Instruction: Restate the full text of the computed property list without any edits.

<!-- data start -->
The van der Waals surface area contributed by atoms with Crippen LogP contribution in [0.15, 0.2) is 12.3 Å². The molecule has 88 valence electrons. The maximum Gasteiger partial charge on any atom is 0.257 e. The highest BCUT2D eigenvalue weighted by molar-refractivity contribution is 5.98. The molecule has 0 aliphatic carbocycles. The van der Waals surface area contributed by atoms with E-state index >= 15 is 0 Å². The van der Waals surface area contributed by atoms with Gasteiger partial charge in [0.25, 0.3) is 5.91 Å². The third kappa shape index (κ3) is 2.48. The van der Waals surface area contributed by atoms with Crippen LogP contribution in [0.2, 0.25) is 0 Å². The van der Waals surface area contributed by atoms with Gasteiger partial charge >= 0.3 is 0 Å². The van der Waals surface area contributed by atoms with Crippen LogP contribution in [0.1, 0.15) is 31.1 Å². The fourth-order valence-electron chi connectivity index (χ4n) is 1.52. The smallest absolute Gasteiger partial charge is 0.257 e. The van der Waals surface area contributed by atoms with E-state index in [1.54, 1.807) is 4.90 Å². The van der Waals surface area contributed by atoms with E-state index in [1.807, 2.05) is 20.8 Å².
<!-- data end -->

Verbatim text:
The van der Waals surface area contributed by atoms with Crippen LogP contribution in [0.15, 0.2) is 12.3 Å². The molecule has 88 valence electrons. The maximum Gasteiger partial charge on any atom is 0.257 e. The highest BCUT2D eigenvalue weighted by molar-refractivity contribution is 5.98. The molecule has 0 aliphatic carbocycles. The van der Waals surface area contributed by atoms with E-state index >= 15 is 0 Å². The van der Waals surface area contributed by atoms with Gasteiger partial charge in [0.25, 0.3) is 5.91 Å². The third kappa shape index (κ3) is 2.48. The van der Waals surface area contributed by atoms with Crippen LogP contribution in [0.2, 0.25) is 0 Å². The van der Waals surface area contributed by atoms with Gasteiger partial charge >= 0.3 is 0 Å². The van der Waals surface area contributed by atoms with Crippen LogP contribution in [0.1, 0.15) is 31.1 Å². The fourth-order valence-electron chi connectivity index (χ4n) is 1.52. The smallest absolute Gasteiger partial charge is 0.257 e. The van der Waals surface area contributed by atoms with E-state index in [1.54, 1.807) is 4.90 Å². The van der Waals surface area contributed by atoms with E-state index in [1.807, 2.05) is 20.8 Å².